One of those faithful to the old ways, is our heroine Astrid. Her parents and eldest brother are all of the old faith as well, while her other brother has converted to Christianity. Through Astrid we get a close up view of the struggle between faiths. But Astrid not only struggles with this and with how to follow her heart, but she also struggles with the expectations her parents have for her. They want her to be a proper lady, to stay home and manage a household, marry to political advantage for the kingdom, all of them things her free spirit can’t abide. Especially the threat of a political, distasteful marriage becomes immediate when the Bishop Folkmar comes to visit the court and lets his eye and possibly more fall on her. I loved Astrid’s spirit and the choices she makes, some of them foolhardy, some of them brave, but all of them hers.
Leif, on the other hand, is already familiar with faiths other than the old one, because he’s encountered them in his home town. In fact, he is of mixed parentage, his father having been a muslim trader. Apparently, it wasn’t unheard of, or even rare, for muslim traders to visiting Viking settlements to trade, or for Vikings to travel to Islamic trade centres such as Constantinople. I like that Jensen chose to have Leif be other than your run of the mill blond-haired, blue-eyed Viking boy. Instead, he’s visibly different, but he’s also set apart due to his skill with words; a skald had a very protected position in Norse society and could rise to be quite powerful, no matter his background. But that will only be true at a pagan court.
Additionally, Leif seems to be spirit-touched, communing with the elemental beings that pre-dated the worship of the Norse gods, who ask him to prevent the coming of the White Christ and their complete erasure. The fantastical elements enter into the book in this guise. The old spirits, the Norse gods, and even beings from Christian teachings enter the fray and all try to gain or keep their place in the hearts of the Viking people.
The partnership between Astrid and Leif was my favourite part of this book. I love that Astrid is the more gutsy, action-oriented one, while Leif is the one who faints, fights with words and is more timid. In fact, when it becomes clear that Leif needs to be able to protect himself, it is Astrid who teaches him swordplay. Yet both are equally brave when it comes down to it. They take risks and do what they need to do to stand by their beliefs and each other. The ending to the book was perfect in this regard, showing both their bravery and their mutual loyalty.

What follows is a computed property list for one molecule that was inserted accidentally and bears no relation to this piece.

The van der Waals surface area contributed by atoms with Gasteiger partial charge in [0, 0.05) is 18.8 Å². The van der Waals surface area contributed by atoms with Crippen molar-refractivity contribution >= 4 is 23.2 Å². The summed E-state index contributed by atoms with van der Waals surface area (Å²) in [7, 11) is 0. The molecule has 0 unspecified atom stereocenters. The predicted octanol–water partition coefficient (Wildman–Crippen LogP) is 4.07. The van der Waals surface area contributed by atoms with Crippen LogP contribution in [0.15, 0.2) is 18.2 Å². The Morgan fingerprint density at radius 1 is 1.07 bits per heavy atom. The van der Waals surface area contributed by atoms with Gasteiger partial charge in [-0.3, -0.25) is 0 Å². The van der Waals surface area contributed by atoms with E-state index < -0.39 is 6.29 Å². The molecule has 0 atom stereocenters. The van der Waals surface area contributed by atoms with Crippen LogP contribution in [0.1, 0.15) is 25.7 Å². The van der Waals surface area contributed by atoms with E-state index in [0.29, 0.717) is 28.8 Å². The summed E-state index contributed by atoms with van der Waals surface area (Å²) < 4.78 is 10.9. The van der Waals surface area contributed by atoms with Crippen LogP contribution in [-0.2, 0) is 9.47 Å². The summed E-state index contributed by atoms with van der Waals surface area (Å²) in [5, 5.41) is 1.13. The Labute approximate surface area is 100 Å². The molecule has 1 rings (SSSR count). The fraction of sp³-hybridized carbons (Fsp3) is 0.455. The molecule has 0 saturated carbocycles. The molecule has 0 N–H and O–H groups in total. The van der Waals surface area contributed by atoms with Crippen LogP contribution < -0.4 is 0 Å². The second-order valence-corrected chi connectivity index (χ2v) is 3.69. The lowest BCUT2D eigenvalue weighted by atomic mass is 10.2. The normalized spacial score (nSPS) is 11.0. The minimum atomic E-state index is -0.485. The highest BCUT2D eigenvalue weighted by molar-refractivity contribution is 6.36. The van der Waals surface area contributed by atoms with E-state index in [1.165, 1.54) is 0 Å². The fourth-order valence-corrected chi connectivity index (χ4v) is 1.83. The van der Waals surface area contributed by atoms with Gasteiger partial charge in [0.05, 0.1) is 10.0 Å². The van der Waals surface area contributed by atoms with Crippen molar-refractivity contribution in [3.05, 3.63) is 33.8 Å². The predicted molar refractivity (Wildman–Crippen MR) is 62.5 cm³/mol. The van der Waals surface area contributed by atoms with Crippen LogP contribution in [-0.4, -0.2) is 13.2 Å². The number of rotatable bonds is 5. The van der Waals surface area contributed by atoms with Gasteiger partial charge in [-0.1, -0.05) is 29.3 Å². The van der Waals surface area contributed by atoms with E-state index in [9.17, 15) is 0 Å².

The Yelling Stones is exactly the kind of book I would have gobbled up from the library when I was a youngster, as it is the perfect blend of fantasy, myth, and history. If your middle grader is into Vikings and myths, then this is a perfect read for them. The Yelling Stones is a great debut for Oskar Jensen and I look forward to reading more of his work.
The title for Dawn McNiff’s latest offering immediately caught my attention as I’m very mucha worrier by nature and I’ve had to learn to curb the tendThe title for Dawn McNiff’s latest offering immediately caught my attention as I’m very much a worrier by nature and I’ve had to learn to curb the tendency to be able to function. So the idea that worrying might have a magical application was intriguing. But while Courtney’s worry magic is never discounted outright, at least not all elements of it are explained, Worry Magic is very much a contemporary middle grade novel, not a fantasy.
Courtney worries about a lot of things and she has the kind of magical thinking common to children, that as long as they’ve thought of a possible bad thing, then it won’t happen. This leads to her endlessly going over everything trying to think of every permutation of an event; an exhausting prospect for anyone, but when Courtney’s life becomes increasingly worry-ridden due to her parents’ failing marriage, her gran’s hospitalisation, and her best friend’s seeming drawing away, Courtney’s worrying spins out of control. The issues Courtney worries about are not just relatable to the book’s middle grade audience, but to all readers.
I related very much to Courtney’s sense of responsibility for making things all right and taking care of everyone, as I had similar feelings at the time of my own parents’ divorce—I’m sure I’m not the only one who shares that experience. As such Worry Magic was both a really easy book to read and a really hard one. It was an easy read, as it offered recognition and I think that is important for any child in a similar situation, showing them that they are not responsible for the adults in their lives. What simultaneously made it a hard read, for me at least, was the fact that it was hard to keep my own experiences out of the reading and my judgement of the various characters, especially Courtney’s parents.